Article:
Air pollution poses a major threat to public health, having been associated with higher rates of heart disease, stroke, and respiratory illness. Now, new research also links it to worse outcomes of COVID-19.

In a study published May 24 in the Canadian Medical Association Journal, researchers looked at data from about 151,000 Canadians who tested positive for COVID-19 in Ontario and calculated their exposure to air pollution by looking at their addresses for the five years before the pandemic and assessing the air pollution in that area. It’s an imperfect metric, the study authors acknowledge; individuals’ pollutant exposure differs even within the same region, since people’s activities and travel vary. But people who had a residential address in areas with high levels of common air pollutants were more likely to have severe COVID-19 outcomes, including hospitalization, ICU admission, and death.
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The strongest associations were for ground-level ozone, which is gaseous pollution created in a reaction between pollutants in sun and air. People who lived in places with high levels were more likely to be hospitalized, admitted to the ICU, and even die after a COVID-19 diagnosis compared to people who lived in places with lower levels, the researchers found. Higher levels of fine particulate matter, which are tiny particles that can penetrate the lungs and enter the bloodstream, were also linked to a higher risk of hospitalization and ICU admission.

However, these pollutants are likely not the only ones that can influence disease outcomes, the authors noted. Air pollution is a mix of hundreds of interacting gasses and particles, many of which are thought to affect people’s cardiovascular and pulmonary systems.

The impact is probably even more dramatic elsewhere. Canada is routinely ranked as one of the countries with the best air quality and has some of the most stringent air pollution restrictions anywhere in the world. Still, “Research over the past several decades [shows] that there is no identified threshold of air pollution level under which adverse health effects from air pollution are absent,” said co-authors Chen Chen, a postdoctoral fellow at University of California San Diego, and Hong Chen, a research scientist for Health Canada, in an email. “This study enforces the idea that air pollution is pervasive and a silent killer.”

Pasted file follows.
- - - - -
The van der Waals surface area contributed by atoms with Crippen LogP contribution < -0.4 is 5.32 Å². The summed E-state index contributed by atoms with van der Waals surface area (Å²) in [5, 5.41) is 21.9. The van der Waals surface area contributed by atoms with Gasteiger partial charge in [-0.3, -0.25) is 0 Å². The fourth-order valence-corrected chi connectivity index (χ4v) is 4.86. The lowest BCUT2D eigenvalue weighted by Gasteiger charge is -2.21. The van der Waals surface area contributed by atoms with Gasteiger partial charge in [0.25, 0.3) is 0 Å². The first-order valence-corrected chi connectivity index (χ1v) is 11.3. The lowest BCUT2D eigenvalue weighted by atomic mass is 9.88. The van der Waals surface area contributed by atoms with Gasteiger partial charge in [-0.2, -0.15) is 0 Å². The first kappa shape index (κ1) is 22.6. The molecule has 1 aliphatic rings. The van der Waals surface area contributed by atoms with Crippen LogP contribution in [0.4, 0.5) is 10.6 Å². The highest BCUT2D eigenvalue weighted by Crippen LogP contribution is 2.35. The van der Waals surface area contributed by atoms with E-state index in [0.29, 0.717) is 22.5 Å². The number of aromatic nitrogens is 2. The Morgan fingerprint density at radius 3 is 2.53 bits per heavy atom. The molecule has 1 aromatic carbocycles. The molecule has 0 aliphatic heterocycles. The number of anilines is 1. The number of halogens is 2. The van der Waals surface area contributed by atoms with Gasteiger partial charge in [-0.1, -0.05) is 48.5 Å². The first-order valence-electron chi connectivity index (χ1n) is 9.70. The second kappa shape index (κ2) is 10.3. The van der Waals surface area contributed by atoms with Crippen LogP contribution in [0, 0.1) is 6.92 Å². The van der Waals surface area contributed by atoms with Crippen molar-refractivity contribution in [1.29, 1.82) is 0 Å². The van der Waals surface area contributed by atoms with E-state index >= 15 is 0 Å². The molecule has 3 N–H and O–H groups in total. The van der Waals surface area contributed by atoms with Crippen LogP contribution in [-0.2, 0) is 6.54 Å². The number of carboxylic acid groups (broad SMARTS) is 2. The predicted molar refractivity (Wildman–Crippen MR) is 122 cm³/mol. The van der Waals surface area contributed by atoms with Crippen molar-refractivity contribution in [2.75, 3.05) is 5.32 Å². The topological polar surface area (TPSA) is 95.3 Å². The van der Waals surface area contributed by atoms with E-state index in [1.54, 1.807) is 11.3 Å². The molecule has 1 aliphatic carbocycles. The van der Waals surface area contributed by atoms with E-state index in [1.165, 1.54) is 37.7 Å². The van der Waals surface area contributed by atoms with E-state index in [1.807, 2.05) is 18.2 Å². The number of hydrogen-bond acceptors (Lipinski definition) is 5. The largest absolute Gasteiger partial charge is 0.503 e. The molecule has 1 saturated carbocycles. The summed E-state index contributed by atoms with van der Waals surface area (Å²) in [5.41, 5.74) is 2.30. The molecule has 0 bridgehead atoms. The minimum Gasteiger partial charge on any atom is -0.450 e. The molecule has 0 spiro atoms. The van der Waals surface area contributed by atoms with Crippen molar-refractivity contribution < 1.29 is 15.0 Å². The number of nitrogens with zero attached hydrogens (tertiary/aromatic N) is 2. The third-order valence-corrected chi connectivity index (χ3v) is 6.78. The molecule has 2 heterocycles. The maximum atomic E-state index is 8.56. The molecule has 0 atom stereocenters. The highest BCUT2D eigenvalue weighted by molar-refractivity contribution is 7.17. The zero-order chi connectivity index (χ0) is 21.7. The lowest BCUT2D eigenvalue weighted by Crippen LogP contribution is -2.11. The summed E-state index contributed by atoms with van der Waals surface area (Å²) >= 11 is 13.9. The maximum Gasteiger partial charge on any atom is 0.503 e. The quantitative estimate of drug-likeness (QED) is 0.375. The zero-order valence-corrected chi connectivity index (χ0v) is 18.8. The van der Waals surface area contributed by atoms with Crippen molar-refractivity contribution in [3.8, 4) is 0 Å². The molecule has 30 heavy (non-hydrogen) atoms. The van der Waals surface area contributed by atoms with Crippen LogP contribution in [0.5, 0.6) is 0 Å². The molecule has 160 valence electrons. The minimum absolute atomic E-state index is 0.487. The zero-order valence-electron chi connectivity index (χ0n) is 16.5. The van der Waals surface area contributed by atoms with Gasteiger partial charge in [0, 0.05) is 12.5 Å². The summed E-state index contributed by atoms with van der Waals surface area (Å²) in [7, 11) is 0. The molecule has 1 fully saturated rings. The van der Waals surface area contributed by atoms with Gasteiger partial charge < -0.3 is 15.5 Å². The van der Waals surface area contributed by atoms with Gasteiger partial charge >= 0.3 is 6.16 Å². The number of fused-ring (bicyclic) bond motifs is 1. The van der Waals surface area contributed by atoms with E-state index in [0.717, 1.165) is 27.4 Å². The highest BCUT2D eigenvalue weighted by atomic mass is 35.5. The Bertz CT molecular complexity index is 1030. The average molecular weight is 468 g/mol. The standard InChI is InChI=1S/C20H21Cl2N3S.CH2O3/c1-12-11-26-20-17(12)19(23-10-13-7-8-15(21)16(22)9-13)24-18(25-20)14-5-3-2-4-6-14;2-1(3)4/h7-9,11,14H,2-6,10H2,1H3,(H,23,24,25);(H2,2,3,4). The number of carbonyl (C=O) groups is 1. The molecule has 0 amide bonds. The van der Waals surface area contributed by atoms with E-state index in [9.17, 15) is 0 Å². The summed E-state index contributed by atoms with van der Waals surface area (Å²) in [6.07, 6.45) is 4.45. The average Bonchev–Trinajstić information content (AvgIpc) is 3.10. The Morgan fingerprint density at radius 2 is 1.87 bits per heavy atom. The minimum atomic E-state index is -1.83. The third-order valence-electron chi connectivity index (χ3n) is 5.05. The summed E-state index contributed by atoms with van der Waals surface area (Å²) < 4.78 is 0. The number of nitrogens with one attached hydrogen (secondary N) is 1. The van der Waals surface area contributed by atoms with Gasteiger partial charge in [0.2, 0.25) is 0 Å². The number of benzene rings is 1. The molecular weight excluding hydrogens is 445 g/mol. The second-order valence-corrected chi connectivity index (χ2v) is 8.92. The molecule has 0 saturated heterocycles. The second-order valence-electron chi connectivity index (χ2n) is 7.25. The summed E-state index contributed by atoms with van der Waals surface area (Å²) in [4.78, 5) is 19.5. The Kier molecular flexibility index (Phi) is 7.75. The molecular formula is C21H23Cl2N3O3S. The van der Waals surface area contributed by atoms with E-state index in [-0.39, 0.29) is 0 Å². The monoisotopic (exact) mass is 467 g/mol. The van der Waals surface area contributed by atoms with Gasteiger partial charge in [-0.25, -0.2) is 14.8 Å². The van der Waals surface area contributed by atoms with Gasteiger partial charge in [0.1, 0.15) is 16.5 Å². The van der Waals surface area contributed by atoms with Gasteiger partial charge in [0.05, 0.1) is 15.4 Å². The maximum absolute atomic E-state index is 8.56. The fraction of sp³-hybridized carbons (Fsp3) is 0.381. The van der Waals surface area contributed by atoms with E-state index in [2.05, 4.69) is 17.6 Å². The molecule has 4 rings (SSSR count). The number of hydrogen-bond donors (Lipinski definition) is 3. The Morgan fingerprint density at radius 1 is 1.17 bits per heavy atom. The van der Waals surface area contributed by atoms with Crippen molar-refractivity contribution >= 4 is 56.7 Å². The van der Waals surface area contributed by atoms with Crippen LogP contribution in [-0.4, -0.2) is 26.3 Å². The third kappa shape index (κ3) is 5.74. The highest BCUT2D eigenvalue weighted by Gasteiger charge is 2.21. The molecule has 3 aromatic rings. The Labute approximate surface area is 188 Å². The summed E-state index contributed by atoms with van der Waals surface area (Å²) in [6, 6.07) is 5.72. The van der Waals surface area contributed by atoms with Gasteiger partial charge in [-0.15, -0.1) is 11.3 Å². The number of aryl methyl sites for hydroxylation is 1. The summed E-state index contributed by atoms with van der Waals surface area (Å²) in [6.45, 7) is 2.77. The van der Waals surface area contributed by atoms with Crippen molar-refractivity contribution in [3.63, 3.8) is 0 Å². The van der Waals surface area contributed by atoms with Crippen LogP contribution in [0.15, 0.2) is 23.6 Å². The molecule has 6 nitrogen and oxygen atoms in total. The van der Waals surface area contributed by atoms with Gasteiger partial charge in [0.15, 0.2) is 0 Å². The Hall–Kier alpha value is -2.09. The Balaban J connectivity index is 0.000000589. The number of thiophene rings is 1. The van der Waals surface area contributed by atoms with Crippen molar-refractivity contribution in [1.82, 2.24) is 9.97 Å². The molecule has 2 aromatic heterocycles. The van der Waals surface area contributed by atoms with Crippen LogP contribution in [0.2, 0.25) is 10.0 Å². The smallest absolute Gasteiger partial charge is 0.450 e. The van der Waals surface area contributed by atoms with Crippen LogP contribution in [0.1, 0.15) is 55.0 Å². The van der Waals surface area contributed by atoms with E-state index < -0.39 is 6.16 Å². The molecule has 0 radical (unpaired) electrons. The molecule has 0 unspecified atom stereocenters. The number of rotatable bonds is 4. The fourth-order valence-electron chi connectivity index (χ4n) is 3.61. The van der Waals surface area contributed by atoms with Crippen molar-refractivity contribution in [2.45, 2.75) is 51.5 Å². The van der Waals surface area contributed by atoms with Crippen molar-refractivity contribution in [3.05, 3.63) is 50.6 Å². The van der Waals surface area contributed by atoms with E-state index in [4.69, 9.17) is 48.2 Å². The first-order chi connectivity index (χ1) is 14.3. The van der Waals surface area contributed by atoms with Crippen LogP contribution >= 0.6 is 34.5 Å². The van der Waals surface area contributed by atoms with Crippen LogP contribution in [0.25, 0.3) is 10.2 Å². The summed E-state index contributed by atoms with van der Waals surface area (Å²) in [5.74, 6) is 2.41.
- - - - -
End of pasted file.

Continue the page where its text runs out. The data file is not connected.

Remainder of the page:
The study was observational and therefore unable to establish a cause-and-effect relationship. But air pollution could make people more vulnerable to COVID-19 in a number of ways, the researchers hypothesize. For instance, air pollution might increase people’s viral loads by limiting the lungs’ immune responses and anti-microbial activities, the study authors say. It may also increase chronic inflammation in the body and trigger the over-expression of a key enzyme receptor that SARS-CoV-2 uses to enter cells.

Since the start of the pandemic, evidence has mounted to show that air pollution makes COVID-19 worse, says Francesca Dominici, professor of biostatistics, population, and data science at Harvard University, who was not involved in the current study but was one of the first researchers to identify a relationship between pollution and COVID-19. Dominici, who is currently working on a review of the literature, said that she’s identified about 150 papers from around the world showing that exposure to air pollution drives more infections and more severe illness.

Air pollution does not pose an equal threat to everyone, however. In North America, studies have repeatedly shown that people with lower socio-economic statuses and people of color are more likely to be exposed to air pollution—and suffer worse health outcomes from it—than white people and those with more financial security. In part, this is because they are more likely to live or work in areas polluted by vehicles and construction, two major sources of air pollutants. Over time, disparities have become more extreme as industries have moved to places where local communities don’t have the resources to pursue litigation against polluters, says Dominici.

Besides buying air purifiers and filters, which can help reduce an individual’s pollutant exposure somewhat but are often prohibitively expensive, Dominici says, the most effective intervention would be for governments to set stricter standards for emissions. Fine particulate matter, specifically, has been most consistently linked to health harms and needs tighter regulation, she says. “Considering that, unfortunately, it seems we’re going to live with COVID for a very long time, this should be another really important piece of evidence to support implementing stringent regulation for fine particulate matter.”

Improving air quality is essential, say Chen and Chen, because the interaction with COVID-19 may be the “tip of the iceberg” of how air pollution negatively affects human health. “There is a need to continue improving air quality to mitigate air health effects, before they become overwhelming and irreversible.”